Can't say I regret giving it up. Get sort of annoyed now when a bunch of people get together and sit around slackjawed watching the box. Some people seem to have forgotten how to interact with others without TV there to babysit them.

Books, hobbies, and doing 'real' things with friends and family are much more rewarding experiences than TV ever will be.
You are such a rebel.
 

Littlest Hobo

TRIBE Member
Originally posted by m..m
Can't say I regret giving it up. Get sort of annoyed now when a bunch of people get together and sit around slackjawed watching the box.
I hear that.

Originally posted by m..m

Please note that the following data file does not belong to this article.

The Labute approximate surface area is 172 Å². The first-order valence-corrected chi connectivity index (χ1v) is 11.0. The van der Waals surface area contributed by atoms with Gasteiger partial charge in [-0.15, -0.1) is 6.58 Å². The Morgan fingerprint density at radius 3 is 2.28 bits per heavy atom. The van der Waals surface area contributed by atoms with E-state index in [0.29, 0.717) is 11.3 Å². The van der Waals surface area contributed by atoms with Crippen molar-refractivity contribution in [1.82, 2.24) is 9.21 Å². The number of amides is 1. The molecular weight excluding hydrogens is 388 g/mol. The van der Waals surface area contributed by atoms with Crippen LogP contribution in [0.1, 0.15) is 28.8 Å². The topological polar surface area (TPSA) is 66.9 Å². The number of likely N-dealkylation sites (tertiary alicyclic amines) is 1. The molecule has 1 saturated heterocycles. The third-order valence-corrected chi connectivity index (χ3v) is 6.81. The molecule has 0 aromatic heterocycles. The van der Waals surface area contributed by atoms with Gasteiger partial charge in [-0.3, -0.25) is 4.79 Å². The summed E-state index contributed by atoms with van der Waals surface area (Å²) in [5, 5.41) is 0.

Books, hobbies,
When I first read that I thought I saw "Boobs, boobies". Weird.

I haven't had cable since mid-2002. I watch movies, but around 2/week.
 

Balzz

TRIBE Member
Originally posted by m..m
That's it, I'm cancelling our dinner reservations.
:eek:

I'll be sure to talk about how all the food menu relates to something I've seen on food network.
 

dj Red Turtle

TRIBE Promoter
Originally posted by Gizmo
Right now I am addicted to the "Kumars at Number 42." It's a Brit sitcom / talk show. Best thing on tv. It's on BBC and Cable TV in Asia. Might be on Kazaa or Soulseek.

From the bbc: